I had that momentary panic a few weeks ago when I checked the number of purchased exercise classes that expire at the end of the year, added in the YogaWorks number of days I need to run each week to train for a marathon, and compared it against the number of days actually left in the year. These numbers favored 2-a-day workouts if I didn’t use up some of those classes quickly, and I’m no Olympian. In any case, I’ve been at Bar Method more than usual (which is great, because it’s still the best workout I have yet to try), but haven’t been to a new workout class in weeks.
It was time to change that.
A few weeks ago, gal pal Erika suggested I feature in My First Time. I was into it, but a bit hesitant. I have been to some bad yoga classes in my day. Real bad. I once sat through 15 minutes of sitting cross legged alternating breathing out of my right and left nostrils while the sounds of the Amazon screeched on in the background, after which we moved on to what I can best define as Yoga Eye Rolling (no lie). Maybe some people find this beneficial, but I personally need to sweat and hurt in order for it to be considered a workout. Oh, and use muscles that aren’t limited to my face.
Erika assured me YogaWorks was down to accommodate my need for pain and discomfort. Great. Bring it.
I head to the Larchmont studio for a Vinyasa Flow class after downloading a free week of classes coupon that is offered via Yelp. Parking is easy on Gower - just a block east of Larchmont - so I don’t start the class with the anxiety of running late and searching my car seats for meter change. The energy as the reception area fills up is strong and positive. There isn’t that quiet dread or sussing out the “competition” that is so common in some studios. The class is a level 2-3 class, which I may come to regret, but I’m confident it will be enough of a challenge.
The classroom fills up quickly, but seems to expand to fit everyone that walks in the door. The instructor is phenomenal at adjusting where everyone positions themselves to make room for all the students, which I love. The room itself has just enough lighting so that we’re not maneuvering in the dark, but is dim enough to relax. And the soundtrack is not based in jungle sounds; it’s just the right amount of background music.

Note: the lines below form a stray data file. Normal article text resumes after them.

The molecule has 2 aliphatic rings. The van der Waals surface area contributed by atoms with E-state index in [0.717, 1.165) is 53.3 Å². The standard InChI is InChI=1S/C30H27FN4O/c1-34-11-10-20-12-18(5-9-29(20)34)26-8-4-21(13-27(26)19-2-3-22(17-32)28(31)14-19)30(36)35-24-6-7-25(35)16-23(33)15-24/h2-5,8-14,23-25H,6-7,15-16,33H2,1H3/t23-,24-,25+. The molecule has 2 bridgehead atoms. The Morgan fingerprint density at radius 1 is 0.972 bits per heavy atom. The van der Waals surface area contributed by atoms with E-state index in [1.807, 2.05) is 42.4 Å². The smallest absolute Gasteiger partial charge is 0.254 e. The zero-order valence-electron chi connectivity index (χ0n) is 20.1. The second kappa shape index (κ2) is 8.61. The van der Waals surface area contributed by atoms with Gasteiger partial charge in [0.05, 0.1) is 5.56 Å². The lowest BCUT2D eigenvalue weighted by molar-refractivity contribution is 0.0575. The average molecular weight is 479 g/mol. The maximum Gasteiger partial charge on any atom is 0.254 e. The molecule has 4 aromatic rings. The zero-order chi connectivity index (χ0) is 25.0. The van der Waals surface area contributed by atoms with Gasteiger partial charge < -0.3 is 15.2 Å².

After a quick guided meditation, the class starts, and my need for a challenging workout is met immediately. While I have a decent time following the flow of the positions, the strength required to hold said positions is intense. Arm and core shaking, buckets of sweat dripping intense. I love it. I am lucky enough to have pro-yogi (progi? mmm…pierogi) Erika next to me, giving me a pointer here or there on the yoga positions I do struggle to remember.
After going through each sequence one or two times with the instructor, the class “flows” through the sequence a few times at varying paces. The sequences are short enough to remember after a couple run throughs, though I definitely take a peak up every now and then to follow the more experienced students on either side of me.
During the class I push myself to jump into positions when instructed, and to hold one legged planks and upward dogs, one armed planks and tree positions, but I never feel forced to try anything I’m not ready for (like handstands. I never see those happening in my life). This speaks to the instructor’s ability to facilitate an environment that is both motivational and low pressure.
I find the workout to be hardest on my arms and core, but this could just be my experience. My legs are really strong from running, and I’ve always had natural Olive Oil arms (to clarify - the skinny chick on Popeye, not pertaining to the type of Olive Oil I slather on everything I eat that makes everything but my arms un-Olive Oily). There are a lot of plank-variations that have my arms shaking, and I will feel the overall workout in my core the next day. A huge benefit was an immediately short-term improvement on my posture, which will still hold strong a day later.
The 80-minute class flies by; I am surprised when it ends because I didn’t longingly glance up at the clock once. By the end of class, my muscles are warm enough that I can fold myself right in half. This will come in handy the next time I need to pack myself in someone’s luggage to save plane fare, so I am very grateful for that. My arms are shaking and my core feels strong, and I am just as drenched in sweat as I was after Sweat Garage on Tuesday. I am also both relaxed and invigorated, which gives me just enough energy to drive myself home, stuff my face, shower, and fall asleep immediately.
After a hiatus from yoga after the eye-rolling-as-exercise incident, YogaWorks has roped me back in. The monthly membership is an excellent deal for regular practice ($100/month). For more sporadic practice, individual classes are $22, 10 class packages are $195 ($19.50/class) and 20 class packages are $270 ($13.50/class).
I have been hesitant to call out specific instructor for each workout, as the quality should be consistent across each fitness studio. To start with, I’m finding that couldn’t be any farther from the truth in some studios - so I’ll start mentioning who’s instructing. In yoga, specifically, so much of the workout is finding an instructor that you gel with, so while this class worked for me, it’s all about what works for you.
YogaWorks - Larchmont
230 N. Larchmont Blvd
The Instructor: Sarah Ezrin
Take aways: Easy street parking east of Larchmont, bring a workout towel for the profuse sweating, free week trial on Yelp OR $30 2 week trial from YogaWorks.